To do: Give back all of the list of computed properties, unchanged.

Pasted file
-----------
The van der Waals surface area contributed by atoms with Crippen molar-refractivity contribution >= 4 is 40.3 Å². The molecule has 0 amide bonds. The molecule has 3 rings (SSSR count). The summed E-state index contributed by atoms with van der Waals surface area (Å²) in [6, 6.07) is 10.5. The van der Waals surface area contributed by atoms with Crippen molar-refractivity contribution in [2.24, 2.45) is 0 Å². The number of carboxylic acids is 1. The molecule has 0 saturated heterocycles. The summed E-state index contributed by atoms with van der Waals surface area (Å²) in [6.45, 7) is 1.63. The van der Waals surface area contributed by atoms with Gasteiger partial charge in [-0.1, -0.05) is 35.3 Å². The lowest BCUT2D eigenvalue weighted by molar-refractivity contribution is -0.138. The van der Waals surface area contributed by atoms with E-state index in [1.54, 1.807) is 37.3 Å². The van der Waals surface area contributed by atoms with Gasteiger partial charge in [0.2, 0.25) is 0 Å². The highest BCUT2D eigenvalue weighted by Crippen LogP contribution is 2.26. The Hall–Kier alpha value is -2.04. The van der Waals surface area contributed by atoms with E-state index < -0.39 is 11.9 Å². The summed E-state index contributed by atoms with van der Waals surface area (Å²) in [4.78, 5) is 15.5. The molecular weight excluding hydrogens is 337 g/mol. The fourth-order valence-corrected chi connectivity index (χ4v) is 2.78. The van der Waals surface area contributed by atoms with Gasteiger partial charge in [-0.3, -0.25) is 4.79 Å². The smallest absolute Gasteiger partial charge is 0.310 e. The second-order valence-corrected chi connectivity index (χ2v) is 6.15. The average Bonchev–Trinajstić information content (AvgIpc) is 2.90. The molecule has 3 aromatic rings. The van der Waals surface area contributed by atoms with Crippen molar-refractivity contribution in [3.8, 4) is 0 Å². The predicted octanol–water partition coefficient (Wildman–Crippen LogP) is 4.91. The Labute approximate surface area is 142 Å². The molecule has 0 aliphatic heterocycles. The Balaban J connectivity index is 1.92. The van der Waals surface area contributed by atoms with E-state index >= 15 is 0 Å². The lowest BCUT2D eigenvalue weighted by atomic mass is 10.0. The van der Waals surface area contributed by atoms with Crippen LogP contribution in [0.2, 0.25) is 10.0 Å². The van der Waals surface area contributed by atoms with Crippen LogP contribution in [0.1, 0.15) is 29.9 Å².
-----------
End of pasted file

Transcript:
The van der Waals surface area contributed by atoms with Crippen molar-refractivity contribution >= 4 is 40.3 Å². The molecule has 0 amide bonds. The molecule has 3 rings (SSSR count). The summed E-state index contributed by atoms with van der Waals surface area (Å²) in [6, 6.07) is 10.5. The van der Waals surface area contributed by atoms with Crippen molar-refractivity contribution in [2.24, 2.45) is 0 Å². The number of carboxylic acids is 1. The molecule has 0 saturated heterocycles. The summed E-state index contributed by atoms with van der Waals surface area (Å²) in [6.45, 7) is 1.63. The van der Waals surface area contributed by atoms with Gasteiger partial charge in [-0.1, -0.05) is 35.3 Å². The lowest BCUT2D eigenvalue weighted by molar-refractivity contribution is -0.138. The van der Waals surface area contributed by atoms with E-state index in [1.54, 1.807) is 37.3 Å². The van der Waals surface area contributed by atoms with Gasteiger partial charge in [0.2, 0.25) is 0 Å². The highest BCUT2D eigenvalue weighted by Crippen LogP contribution is 2.26. The Hall–Kier alpha value is -2.04. The van der Waals surface area contributed by atoms with E-state index < -0.39 is 11.9 Å². The summed E-state index contributed by atoms with van der Waals surface area (Å²) in [4.78, 5) is 15.5. The molecular weight excluding hydrogens is 337 g/mol. The fourth-order valence-corrected chi connectivity index (χ4v) is 2.78. The van der Waals surface area contributed by atoms with Gasteiger partial charge in [-0.3, -0.25) is 4.79 Å². The smallest absolute Gasteiger partial charge is 0.310 e. The second-order valence-corrected chi connectivity index (χ2v) is 6.15. The average Bonchev–Trinajstić information content (AvgIpc) is 2.90. The molecule has 3 aromatic rings. The van der Waals surface area contributed by atoms with Crippen molar-refractivity contribution in [3.8, 4) is 0 Å². The predicted octanol–water partition coefficient (Wildman–Crippen LogP) is 4.91. The Labute approximate surface area is 142 Å². The molecule has 0 aliphatic heterocycles. The Balaban J connectivity index is 1.92. The van der Waals surface area contributed by atoms with E-state index >= 15 is 0 Å². The lowest BCUT2D eigenvalue weighted by atomic mass is 10.0. The van der Waals surface area contributed by atoms with Crippen LogP contribution in [0.2, 0.25) is 10.0 Å². The van der Waals surface area contributed by atoms with Crippen LogP contribution in [0.1, 0.15) is 29.9 Å².